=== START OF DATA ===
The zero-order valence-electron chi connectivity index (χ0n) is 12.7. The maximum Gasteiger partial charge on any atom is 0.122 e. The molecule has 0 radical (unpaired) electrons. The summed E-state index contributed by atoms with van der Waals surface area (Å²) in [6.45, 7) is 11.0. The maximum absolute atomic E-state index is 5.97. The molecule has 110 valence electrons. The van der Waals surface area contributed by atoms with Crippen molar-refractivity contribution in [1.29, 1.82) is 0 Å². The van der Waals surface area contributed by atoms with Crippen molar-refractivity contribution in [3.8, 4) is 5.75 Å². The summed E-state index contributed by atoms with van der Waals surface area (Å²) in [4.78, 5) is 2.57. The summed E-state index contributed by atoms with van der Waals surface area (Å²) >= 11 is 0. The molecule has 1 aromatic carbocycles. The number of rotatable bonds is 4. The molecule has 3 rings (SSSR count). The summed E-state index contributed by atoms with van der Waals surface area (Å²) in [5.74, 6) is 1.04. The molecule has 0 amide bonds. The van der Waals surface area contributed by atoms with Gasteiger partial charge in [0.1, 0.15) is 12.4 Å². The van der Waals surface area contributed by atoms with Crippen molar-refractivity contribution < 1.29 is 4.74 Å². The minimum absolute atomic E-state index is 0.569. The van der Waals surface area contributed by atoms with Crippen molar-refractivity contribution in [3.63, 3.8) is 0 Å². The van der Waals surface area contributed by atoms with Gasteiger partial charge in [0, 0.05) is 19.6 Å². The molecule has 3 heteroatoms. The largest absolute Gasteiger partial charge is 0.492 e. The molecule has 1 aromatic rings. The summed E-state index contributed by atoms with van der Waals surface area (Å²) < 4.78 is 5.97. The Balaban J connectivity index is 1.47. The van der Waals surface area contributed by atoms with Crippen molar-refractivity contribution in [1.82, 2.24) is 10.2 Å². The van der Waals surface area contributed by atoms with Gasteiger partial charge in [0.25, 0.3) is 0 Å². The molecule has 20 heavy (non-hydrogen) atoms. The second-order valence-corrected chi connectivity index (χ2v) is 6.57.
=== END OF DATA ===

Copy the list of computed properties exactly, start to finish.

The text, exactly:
The zero-order valence-electron chi connectivity index (χ0n) is 12.7. The maximum Gasteiger partial charge on any atom is 0.122 e. The molecule has 0 radical (unpaired) electrons. The summed E-state index contributed by atoms with van der Waals surface area (Å²) in [6.45, 7) is 11.0. The maximum absolute atomic E-state index is 5.97. The molecule has 110 valence electrons. The van der Waals surface area contributed by atoms with Crippen molar-refractivity contribution in [1.29, 1.82) is 0 Å². The van der Waals surface area contributed by atoms with Crippen molar-refractivity contribution in [3.8, 4) is 5.75 Å². The summed E-state index contributed by atoms with van der Waals surface area (Å²) in [4.78, 5) is 2.57. The summed E-state index contributed by atoms with van der Waals surface area (Å²) >= 11 is 0. The molecule has 1 aromatic carbocycles. The number of rotatable bonds is 4. The molecule has 3 rings (SSSR count). The summed E-state index contributed by atoms with van der Waals surface area (Å²) in [5.74, 6) is 1.04. The molecule has 0 amide bonds. The van der Waals surface area contributed by atoms with Gasteiger partial charge in [0.1, 0.15) is 12.4 Å². The van der Waals surface area contributed by atoms with Crippen molar-refractivity contribution < 1.29 is 4.74 Å². The minimum absolute atomic E-state index is 0.569. The van der Waals surface area contributed by atoms with Crippen molar-refractivity contribution in [3.63, 3.8) is 0 Å². The van der Waals surface area contributed by atoms with Gasteiger partial charge in [0, 0.05) is 19.6 Å². The molecule has 3 heteroatoms. The largest absolute Gasteiger partial charge is 0.492 e. The molecule has 1 aromatic rings. The summed E-state index contributed by atoms with van der Waals surface area (Å²) < 4.78 is 5.97. The Balaban J connectivity index is 1.47. The van der Waals surface area contributed by atoms with Crippen molar-refractivity contribution in [1.82, 2.24) is 10.2 Å². The van der Waals surface area contributed by atoms with Gasteiger partial charge in [0.25, 0.3) is 0 Å². The molecule has 20 heavy (non-hydrogen) atoms. The second-order valence-corrected chi connectivity index (χ2v) is 6.57.